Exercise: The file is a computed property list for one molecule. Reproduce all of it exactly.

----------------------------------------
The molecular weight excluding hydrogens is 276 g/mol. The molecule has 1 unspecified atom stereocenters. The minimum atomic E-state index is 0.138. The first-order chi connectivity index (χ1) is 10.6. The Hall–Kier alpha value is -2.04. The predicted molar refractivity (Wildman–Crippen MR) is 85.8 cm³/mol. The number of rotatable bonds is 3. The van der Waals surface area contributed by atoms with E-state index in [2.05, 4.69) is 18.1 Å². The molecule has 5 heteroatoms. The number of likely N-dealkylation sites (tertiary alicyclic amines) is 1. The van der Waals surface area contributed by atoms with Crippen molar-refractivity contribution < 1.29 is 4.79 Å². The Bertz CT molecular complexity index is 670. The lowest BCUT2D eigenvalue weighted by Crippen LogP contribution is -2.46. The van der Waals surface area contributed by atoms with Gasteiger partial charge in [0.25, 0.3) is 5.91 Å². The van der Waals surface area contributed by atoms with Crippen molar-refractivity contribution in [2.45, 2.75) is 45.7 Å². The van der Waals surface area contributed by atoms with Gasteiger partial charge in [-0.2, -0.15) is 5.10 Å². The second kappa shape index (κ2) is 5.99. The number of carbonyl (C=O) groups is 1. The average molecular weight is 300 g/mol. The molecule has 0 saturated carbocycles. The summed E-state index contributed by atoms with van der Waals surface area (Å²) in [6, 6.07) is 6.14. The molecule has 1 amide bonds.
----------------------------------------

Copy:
The molecular weight excluding hydrogens is 276 g/mol. The molecule has 1 unspecified atom stereocenters. The minimum atomic E-state index is 0.138. The first-order chi connectivity index (χ1) is 10.6. The Hall–Kier alpha value is -2.04. The predicted molar refractivity (Wildman–Crippen MR) is 85.8 cm³/mol. The number of rotatable bonds is 3. The van der Waals surface area contributed by atoms with E-state index in [2.05, 4.69) is 18.1 Å². The molecule has 5 heteroatoms. The number of likely N-dealkylation sites (tertiary alicyclic amines) is 1. The van der Waals surface area contributed by atoms with Crippen molar-refractivity contribution < 1.29 is 4.79 Å². The Bertz CT molecular complexity index is 670. The lowest BCUT2D eigenvalue weighted by Crippen LogP contribution is -2.46. The van der Waals surface area contributed by atoms with Gasteiger partial charge in [0.25, 0.3) is 5.91 Å². The van der Waals surface area contributed by atoms with Crippen molar-refractivity contribution in [2.45, 2.75) is 45.7 Å². The van der Waals surface area contributed by atoms with Gasteiger partial charge in [-0.2, -0.15) is 5.10 Å². The second kappa shape index (κ2) is 5.99. The number of carbonyl (C=O) groups is 1. The average molecular weight is 300 g/mol. The molecule has 0 saturated carbocycles. The summed E-state index contributed by atoms with van der Waals surface area (Å²) in [6, 6.07) is 6.14. The molecule has 1 amide bonds.